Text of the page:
Light emitting diode (LED) technology has made great advancements in the last decade. With the adoption of LED technology in televisions, laptops, cell phones and general lighting applications it has gone from strength to strength. LEDs give advantages over many other types of lighting. They are more efficient, as they need significantly lower amounts of electricity to operate. They do not produce an unnecessary amount of heat like their traditional counterparts, and good quality LEDs even outlast fluorescent lightbulbs.
However, LED bulbs are not perfect. There are concerns around suspected links between LEDs and some health problems like mood disorders, insomnia and fatigue from people being overexposed to the blue light that standard LED bulbs produce. Plus, LED bulbs are significantly more expensive than old-school incandescent bulbs. This can lead consumers to weigh up other options when shopping for bulbs.
Recently, a research team set their sights on an LED lightbulb that creates light from the much safer-for-humans violet portion of the light spectrum. They are not trying to mask the blue light or cover it with something else; they went as far as to develop a unique class of luminescent materials known as phosphors that can absorb a violet LED’s emission of a single color and convert it to cover most of the visible spectrum. This is tackling the biggest concern that users have with LEDs that traditionally operate with blue light, by using a violet LED chip. Users may not even notice a difference from the light that actually comes out of these different bulbs, as essentially blue is being swapped out for violet, but the light is still being converted into the white light expected. The aim is to create an LED bulb that saves as much energy as possible, is relatively cheap, and attractive to customers.
White light does not exist in LEDs
There is no such thing as white light. If a prism were held up to the bulb, it would show the light broken up into wavelengths showing an array of colors. This is what is known as the visible spectrum of light. The brain and eyes do a great job of taking the light that is emitted from the bulb and combining it together to make white light. Different lightbulbs focus on the various parts of the visible spectrum.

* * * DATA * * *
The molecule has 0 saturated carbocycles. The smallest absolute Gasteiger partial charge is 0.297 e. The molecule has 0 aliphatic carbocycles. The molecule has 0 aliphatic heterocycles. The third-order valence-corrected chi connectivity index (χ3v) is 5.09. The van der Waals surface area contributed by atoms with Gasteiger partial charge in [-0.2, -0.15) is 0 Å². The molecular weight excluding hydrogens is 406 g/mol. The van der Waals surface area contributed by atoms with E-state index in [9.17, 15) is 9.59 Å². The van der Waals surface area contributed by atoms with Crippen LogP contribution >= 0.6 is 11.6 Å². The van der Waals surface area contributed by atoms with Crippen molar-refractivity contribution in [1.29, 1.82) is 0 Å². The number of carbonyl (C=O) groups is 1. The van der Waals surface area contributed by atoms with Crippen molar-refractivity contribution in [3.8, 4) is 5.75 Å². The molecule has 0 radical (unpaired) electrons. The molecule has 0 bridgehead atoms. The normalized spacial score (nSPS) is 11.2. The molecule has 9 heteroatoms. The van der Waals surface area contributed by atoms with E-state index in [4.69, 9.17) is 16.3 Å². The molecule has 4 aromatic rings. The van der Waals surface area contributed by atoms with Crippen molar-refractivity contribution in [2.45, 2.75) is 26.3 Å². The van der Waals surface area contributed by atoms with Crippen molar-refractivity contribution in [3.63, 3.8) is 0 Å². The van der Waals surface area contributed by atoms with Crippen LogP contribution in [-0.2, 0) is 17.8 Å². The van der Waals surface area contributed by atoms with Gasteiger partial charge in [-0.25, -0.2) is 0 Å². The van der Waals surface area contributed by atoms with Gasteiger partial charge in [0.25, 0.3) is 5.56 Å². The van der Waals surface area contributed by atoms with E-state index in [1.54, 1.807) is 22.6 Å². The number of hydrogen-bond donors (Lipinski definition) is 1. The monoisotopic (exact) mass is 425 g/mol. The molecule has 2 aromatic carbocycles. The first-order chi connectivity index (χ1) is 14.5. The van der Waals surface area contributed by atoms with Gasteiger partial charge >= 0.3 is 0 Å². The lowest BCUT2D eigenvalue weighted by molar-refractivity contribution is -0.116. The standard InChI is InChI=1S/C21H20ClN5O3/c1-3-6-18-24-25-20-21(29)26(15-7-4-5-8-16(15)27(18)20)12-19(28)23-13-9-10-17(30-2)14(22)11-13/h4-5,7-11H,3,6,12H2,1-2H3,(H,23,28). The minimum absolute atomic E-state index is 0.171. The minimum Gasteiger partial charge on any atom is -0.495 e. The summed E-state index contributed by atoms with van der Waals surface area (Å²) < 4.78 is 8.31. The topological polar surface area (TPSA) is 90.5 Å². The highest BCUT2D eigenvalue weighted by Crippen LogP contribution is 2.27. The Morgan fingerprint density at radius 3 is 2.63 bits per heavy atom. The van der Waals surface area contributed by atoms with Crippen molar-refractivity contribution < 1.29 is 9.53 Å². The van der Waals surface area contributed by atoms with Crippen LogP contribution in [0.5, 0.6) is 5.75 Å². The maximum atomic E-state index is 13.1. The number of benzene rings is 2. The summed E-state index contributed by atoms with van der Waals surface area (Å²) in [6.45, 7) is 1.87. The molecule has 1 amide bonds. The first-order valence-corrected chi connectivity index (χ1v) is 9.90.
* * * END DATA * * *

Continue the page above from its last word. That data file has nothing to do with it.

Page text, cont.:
Lighting developers employ engineers to adjust the light that comes out of these bulbs for the perfect ambiance. Adding more red gives a warmer, more mellow white light that is generally nice for a living room, while adding more blue to gives the crisp white light in a modern kitchen or office. However, outside of testing, the vast majority of LEDs have been leaning toward blue. If the blue in the light is visible, then most likely it is a cheaper lightbulb.
Scientists have recently been interested in how these LEDs can affect health, as LEDs have become more popular. Some of the side effects of LED lighting could be seen as a plus, as having blue light in an office can help workers feel less fatigued. But it can also affect the sleep cycle; thus a balance needs to be met.
There is a link between cataracts and too much blue light exposure. It is interesting to note as well that people who live in the city where there are many LED streetlights are subject to more blue light exposure than those who live in the suburbs.
Should blue be removed from the visible spectrum?
It is not a case of removing all blue light and trying to live without. Humans need some of the blue light in the visible spectrum. That is what the team working on the violet LED lightbulbs are aiming for. Researchers are testing which phosphors are the most suitable to making this technology a reality and are focusing on making the new bulbs as cost-efficient as possible. Cheap and plentiful materials, the right phosphor and plenty of testing are needed for this theoretical design to become reality.
Realization of this design could be a major step in not only improving health and sleep, but working toward a greener future with reduced power consumption. Longer lifespans in LEDs mean less carbon emissions, as demand would lower manufacturing and transportation needs.